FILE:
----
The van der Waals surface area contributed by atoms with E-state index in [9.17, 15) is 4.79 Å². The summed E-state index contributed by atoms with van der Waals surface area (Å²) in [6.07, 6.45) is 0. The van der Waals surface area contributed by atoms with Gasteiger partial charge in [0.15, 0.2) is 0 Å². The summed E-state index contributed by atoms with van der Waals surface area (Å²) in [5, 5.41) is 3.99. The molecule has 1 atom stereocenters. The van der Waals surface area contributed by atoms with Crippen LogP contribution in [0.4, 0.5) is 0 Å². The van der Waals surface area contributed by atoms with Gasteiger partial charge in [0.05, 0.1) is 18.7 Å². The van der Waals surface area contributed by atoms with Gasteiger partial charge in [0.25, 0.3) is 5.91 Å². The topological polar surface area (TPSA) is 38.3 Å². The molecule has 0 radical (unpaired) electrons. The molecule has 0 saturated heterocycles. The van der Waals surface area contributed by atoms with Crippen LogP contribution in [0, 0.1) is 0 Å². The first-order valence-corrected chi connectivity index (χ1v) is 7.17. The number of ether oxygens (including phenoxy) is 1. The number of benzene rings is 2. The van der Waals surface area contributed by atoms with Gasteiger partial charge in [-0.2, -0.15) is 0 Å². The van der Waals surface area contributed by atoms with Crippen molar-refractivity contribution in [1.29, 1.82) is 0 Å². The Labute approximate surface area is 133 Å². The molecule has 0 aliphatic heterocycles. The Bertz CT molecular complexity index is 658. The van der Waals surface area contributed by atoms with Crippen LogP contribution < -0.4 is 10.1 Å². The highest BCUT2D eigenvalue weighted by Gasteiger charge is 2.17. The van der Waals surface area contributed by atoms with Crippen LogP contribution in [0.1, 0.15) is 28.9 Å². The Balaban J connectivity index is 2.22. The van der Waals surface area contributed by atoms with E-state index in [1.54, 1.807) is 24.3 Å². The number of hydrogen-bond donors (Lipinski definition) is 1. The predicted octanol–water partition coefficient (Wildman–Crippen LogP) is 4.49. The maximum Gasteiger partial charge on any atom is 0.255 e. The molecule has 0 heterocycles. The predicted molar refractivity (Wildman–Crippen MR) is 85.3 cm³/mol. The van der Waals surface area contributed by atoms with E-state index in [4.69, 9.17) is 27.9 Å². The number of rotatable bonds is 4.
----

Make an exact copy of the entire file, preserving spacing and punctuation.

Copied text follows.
The van der Waals surface area contributed by atoms with E-state index in [9.17, 15) is 4.79 Å². The summed E-state index contributed by atoms with van der Waals surface area (Å²) in [6.07, 6.45) is 0. The van der Waals surface area contributed by atoms with Gasteiger partial charge in [0.15, 0.2) is 0 Å². The summed E-state index contributed by atoms with van der Waals surface area (Å²) in [5, 5.41) is 3.99. The molecule has 1 atom stereocenters. The van der Waals surface area contributed by atoms with Crippen LogP contribution in [0.4, 0.5) is 0 Å². The van der Waals surface area contributed by atoms with Gasteiger partial charge in [0.05, 0.1) is 18.7 Å². The van der Waals surface area contributed by atoms with Gasteiger partial charge in [0.25, 0.3) is 5.91 Å². The topological polar surface area (TPSA) is 38.3 Å². The molecule has 0 radical (unpaired) electrons. The molecule has 0 saturated heterocycles. The van der Waals surface area contributed by atoms with Crippen LogP contribution in [0, 0.1) is 0 Å². The first-order valence-corrected chi connectivity index (χ1v) is 7.17. The number of ether oxygens (including phenoxy) is 1. The number of benzene rings is 2. The van der Waals surface area contributed by atoms with Gasteiger partial charge in [-0.2, -0.15) is 0 Å². The van der Waals surface area contributed by atoms with Crippen molar-refractivity contribution in [1.29, 1.82) is 0 Å². The Labute approximate surface area is 133 Å². The molecule has 0 aliphatic heterocycles. The Bertz CT molecular complexity index is 658. The van der Waals surface area contributed by atoms with Crippen LogP contribution < -0.4 is 10.1 Å². The highest BCUT2D eigenvalue weighted by Gasteiger charge is 2.17. The van der Waals surface area contributed by atoms with Crippen LogP contribution in [0.1, 0.15) is 28.9 Å². The Balaban J connectivity index is 2.22. The van der Waals surface area contributed by atoms with E-state index in [1.54, 1.807) is 24.3 Å². The number of hydrogen-bond donors (Lipinski definition) is 1. The predicted octanol–water partition coefficient (Wildman–Crippen LogP) is 4.49. The maximum Gasteiger partial charge on any atom is 0.255 e. The molecule has 0 heterocycles. The predicted molar refractivity (Wildman–Crippen MR) is 85.3 cm³/mol. The van der Waals surface area contributed by atoms with E-state index in [4.69, 9.17) is 27.9 Å². The number of rotatable bonds is 4.